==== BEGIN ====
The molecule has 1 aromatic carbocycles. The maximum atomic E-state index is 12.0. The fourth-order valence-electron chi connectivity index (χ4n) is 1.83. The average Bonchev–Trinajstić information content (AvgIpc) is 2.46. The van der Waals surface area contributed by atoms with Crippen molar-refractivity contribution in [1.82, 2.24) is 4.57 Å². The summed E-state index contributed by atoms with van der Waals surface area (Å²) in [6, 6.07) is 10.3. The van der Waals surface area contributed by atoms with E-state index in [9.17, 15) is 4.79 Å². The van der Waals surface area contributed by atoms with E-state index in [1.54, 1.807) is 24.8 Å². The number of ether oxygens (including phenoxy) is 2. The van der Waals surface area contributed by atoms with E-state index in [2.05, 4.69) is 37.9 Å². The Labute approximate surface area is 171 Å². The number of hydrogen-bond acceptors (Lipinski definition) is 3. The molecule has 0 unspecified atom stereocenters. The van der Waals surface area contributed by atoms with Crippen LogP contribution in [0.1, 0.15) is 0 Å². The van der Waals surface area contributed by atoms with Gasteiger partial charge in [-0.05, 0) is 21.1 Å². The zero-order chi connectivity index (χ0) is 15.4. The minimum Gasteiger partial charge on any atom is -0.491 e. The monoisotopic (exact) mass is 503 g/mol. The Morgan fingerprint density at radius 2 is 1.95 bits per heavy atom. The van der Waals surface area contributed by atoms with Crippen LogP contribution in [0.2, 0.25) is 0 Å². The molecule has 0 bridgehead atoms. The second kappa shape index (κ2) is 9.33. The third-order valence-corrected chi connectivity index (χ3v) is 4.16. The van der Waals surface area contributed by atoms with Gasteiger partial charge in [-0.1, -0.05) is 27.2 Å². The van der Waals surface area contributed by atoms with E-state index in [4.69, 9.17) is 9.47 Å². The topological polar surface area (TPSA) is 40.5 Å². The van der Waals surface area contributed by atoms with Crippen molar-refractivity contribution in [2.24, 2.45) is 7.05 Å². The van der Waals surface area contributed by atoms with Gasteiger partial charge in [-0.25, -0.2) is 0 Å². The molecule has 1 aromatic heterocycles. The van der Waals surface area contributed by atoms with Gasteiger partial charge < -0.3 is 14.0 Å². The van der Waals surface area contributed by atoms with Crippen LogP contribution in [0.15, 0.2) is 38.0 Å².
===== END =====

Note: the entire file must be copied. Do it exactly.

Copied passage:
The molecule has 1 aromatic carbocycles. The maximum atomic E-state index is 12.0. The fourth-order valence-electron chi connectivity index (χ4n) is 1.83. The average Bonchev–Trinajstić information content (AvgIpc) is 2.46. The van der Waals surface area contributed by atoms with Crippen molar-refractivity contribution in [1.82, 2.24) is 4.57 Å². The summed E-state index contributed by atoms with van der Waals surface area (Å²) in [6, 6.07) is 10.3. The van der Waals surface area contributed by atoms with E-state index in [9.17, 15) is 4.79 Å². The van der Waals surface area contributed by atoms with E-state index in [1.54, 1.807) is 24.8 Å². The number of ether oxygens (including phenoxy) is 2. The van der Waals surface area contributed by atoms with E-state index in [2.05, 4.69) is 37.9 Å². The Labute approximate surface area is 171 Å². The number of hydrogen-bond acceptors (Lipinski definition) is 3. The molecule has 0 unspecified atom stereocenters. The van der Waals surface area contributed by atoms with Crippen LogP contribution in [0.1, 0.15) is 0 Å². The van der Waals surface area contributed by atoms with Gasteiger partial charge in [-0.05, 0) is 21.1 Å². The zero-order chi connectivity index (χ0) is 15.4. The minimum Gasteiger partial charge on any atom is -0.491 e. The monoisotopic (exact) mass is 503 g/mol. The Morgan fingerprint density at radius 2 is 1.95 bits per heavy atom. The van der Waals surface area contributed by atoms with Crippen LogP contribution in [0.2, 0.25) is 0 Å². The molecule has 0 bridgehead atoms. The second kappa shape index (κ2) is 9.33. The third-order valence-corrected chi connectivity index (χ3v) is 4.16. The van der Waals surface area contributed by atoms with Gasteiger partial charge in [-0.1, -0.05) is 27.2 Å². The van der Waals surface area contributed by atoms with E-state index in [4.69, 9.17) is 9.47 Å². The topological polar surface area (TPSA) is 40.5 Å². The van der Waals surface area contributed by atoms with Crippen molar-refractivity contribution in [2.24, 2.45) is 7.05 Å². The van der Waals surface area contributed by atoms with Gasteiger partial charge in [-0.25, -0.2) is 0 Å². The molecule has 1 aromatic heterocycles. The van der Waals surface area contributed by atoms with Gasteiger partial charge < -0.3 is 14.0 Å². The van der Waals surface area contributed by atoms with Crippen LogP contribution in [0.15, 0.2) is 38.0 Å².